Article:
Complete and Partial Breast Cancer Remission

How the absence or reduction of cancer directs treatment and care

There are different types of breast cancer remission, namely complete remission (meaning that tests, scans, and exams are unable to find cancer in the body) and partial remission (in which a tumor is still there, but substantially reduced). Each requires a different approach to management and treatment.

Your doctor will use the term remission, rather than cure, even when breast cancer has been successfully treated and there are no signs of cancer in your body. The term accurately describes the state in which there is no evidence of cancer, but there remains a possibility that it may return.

Unlike a cured disease, which is gone and is no longer in need of surveillance, remission—whether complete or partial—suggests the need for ongoing monitoring to identify and treat a recurrence if and when it occurs.

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Complete Remission

Complete remission, also known as a complete response, means that the cancer appears to be gone after treatment. If the cancer involves a solid mass, such as what occurs with breast or lung cancer, the tumor and any remaining cancer cells will have effectively been erased. With hematologic cancers like leukemia, there would be no evidence of cancer in the blood.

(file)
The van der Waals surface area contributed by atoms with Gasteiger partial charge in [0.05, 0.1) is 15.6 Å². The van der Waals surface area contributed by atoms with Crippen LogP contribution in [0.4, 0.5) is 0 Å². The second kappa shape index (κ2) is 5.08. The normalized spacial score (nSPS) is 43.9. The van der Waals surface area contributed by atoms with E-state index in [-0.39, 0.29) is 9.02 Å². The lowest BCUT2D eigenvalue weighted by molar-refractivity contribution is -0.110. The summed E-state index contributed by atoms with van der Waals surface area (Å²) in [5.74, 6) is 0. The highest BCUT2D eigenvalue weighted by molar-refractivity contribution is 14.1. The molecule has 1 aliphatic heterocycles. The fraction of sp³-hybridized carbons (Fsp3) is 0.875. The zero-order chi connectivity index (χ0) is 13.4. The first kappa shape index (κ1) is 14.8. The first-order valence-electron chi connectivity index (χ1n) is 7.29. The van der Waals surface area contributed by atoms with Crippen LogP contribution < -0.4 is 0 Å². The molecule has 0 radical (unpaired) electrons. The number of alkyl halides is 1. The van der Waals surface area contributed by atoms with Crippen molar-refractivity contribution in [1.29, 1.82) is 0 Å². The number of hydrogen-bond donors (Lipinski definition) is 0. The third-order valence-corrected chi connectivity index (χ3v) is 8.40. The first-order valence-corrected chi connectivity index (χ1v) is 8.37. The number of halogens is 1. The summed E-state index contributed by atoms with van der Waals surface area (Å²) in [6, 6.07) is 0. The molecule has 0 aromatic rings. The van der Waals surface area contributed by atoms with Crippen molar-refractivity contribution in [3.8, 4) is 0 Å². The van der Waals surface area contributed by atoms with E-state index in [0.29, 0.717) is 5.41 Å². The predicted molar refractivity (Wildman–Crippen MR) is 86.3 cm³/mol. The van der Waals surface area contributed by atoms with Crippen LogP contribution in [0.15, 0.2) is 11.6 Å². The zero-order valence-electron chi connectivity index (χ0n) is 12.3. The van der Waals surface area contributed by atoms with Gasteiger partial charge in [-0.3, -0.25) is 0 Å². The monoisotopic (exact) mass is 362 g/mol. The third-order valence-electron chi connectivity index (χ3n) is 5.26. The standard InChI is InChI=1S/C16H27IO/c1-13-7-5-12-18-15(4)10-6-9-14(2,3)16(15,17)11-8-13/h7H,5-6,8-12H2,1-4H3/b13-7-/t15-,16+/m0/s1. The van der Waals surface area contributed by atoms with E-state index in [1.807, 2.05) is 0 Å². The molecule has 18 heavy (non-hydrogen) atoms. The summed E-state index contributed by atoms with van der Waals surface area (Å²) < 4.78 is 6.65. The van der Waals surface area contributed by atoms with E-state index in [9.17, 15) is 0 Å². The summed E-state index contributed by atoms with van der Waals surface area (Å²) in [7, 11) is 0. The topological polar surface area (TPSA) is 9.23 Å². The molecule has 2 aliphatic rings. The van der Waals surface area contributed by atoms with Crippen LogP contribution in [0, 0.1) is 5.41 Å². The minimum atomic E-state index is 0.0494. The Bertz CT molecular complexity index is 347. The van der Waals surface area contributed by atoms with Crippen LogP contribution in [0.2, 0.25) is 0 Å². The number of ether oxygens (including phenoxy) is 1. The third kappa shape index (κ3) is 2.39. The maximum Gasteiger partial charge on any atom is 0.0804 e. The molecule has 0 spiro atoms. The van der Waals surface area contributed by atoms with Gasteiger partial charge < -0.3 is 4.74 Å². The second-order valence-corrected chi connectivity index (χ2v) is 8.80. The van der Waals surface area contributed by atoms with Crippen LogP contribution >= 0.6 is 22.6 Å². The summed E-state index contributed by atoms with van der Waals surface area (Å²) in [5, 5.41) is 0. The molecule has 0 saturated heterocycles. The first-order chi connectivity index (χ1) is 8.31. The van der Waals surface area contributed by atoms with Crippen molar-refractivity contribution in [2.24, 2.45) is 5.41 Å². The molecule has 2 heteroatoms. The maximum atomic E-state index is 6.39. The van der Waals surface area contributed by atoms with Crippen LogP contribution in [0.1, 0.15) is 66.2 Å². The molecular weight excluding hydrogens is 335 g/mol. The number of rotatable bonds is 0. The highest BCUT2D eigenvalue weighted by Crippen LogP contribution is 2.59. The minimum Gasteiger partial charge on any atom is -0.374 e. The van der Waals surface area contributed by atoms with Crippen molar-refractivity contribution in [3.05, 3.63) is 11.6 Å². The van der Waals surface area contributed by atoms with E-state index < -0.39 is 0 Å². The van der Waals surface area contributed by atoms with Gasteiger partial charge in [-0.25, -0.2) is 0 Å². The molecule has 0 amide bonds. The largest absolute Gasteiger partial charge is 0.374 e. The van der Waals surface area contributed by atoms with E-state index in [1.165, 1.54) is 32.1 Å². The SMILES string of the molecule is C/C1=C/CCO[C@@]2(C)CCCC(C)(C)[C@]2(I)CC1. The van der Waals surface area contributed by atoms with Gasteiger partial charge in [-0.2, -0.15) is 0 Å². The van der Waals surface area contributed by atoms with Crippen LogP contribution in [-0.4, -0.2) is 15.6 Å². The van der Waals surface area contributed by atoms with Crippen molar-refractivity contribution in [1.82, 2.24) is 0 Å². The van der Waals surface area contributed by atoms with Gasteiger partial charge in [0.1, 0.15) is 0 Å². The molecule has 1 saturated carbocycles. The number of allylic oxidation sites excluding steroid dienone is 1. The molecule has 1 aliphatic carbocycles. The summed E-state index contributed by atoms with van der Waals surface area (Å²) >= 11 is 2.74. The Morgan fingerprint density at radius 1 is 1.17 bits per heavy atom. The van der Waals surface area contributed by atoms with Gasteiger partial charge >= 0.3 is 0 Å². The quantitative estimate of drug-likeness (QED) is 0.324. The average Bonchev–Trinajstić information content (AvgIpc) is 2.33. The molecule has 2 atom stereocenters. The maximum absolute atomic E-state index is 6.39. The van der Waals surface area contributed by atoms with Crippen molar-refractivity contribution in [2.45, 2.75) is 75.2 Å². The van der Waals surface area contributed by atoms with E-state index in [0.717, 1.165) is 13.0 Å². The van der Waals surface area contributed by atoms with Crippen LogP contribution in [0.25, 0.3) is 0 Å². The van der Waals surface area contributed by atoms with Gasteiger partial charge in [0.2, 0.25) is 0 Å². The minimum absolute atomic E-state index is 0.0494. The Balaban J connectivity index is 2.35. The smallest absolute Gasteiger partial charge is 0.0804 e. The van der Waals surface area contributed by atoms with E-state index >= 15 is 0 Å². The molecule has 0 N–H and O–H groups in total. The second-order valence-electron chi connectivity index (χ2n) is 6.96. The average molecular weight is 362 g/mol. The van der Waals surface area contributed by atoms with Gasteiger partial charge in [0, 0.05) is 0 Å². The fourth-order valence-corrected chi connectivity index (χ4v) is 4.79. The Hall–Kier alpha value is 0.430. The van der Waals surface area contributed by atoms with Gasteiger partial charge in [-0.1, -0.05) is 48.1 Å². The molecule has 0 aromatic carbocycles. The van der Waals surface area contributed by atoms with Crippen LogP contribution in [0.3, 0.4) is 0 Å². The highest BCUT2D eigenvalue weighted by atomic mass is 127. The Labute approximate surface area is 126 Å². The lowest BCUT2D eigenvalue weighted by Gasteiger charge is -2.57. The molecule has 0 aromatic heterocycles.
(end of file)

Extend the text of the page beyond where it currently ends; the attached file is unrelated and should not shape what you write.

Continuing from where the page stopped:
Cancer remission is determined by a battery of tests, including blood tests, tissue evaluations, and imaging studies (such as a breast MRI or PET/CT scan). As valuable as these tests are, they have their limitations. Even after complete remission has been declared, there may still be cancer cells below the detection levels of these tests. Some cancer cells may lie dormant indefinitely; others may suddenly multiply months or years later, triggering disease recurrence.

Because of the potential for recurrence, many doctors will refer to complete remission as no evidence of disease, or NED.

Partial Remission

If cancer is in partial remission, also known as a partial response, it means that a solid tumor has shrunk or the number of blood-borne cancer cells has been decreased. Partial remission is usually declared when there is at least a 50% reduction in the tumor size or the number of cancer cells from the baseline value.

Like heart disease and diabetes, some cancers can be chronically managed with partial remission (among them, ovarian cancer, leukemia, and lymphoma).

This is generally not the case with breast cancer. In all but stage 4 breast cancer, efforts will be made to remove the tumor and use radiation and/or chemotherapy to get rid of all remaining cancer cells. It is only when a tumor is inoperable or has metastasized (spread to other organs) that an oncologist will aim to control the tumor rather than eradicate it.

To qualify as a complete or partial remission, the absence or reduction of cancer must last for at least one month. The absence of symptoms is neither a measure nor an indication of remission.

Treatment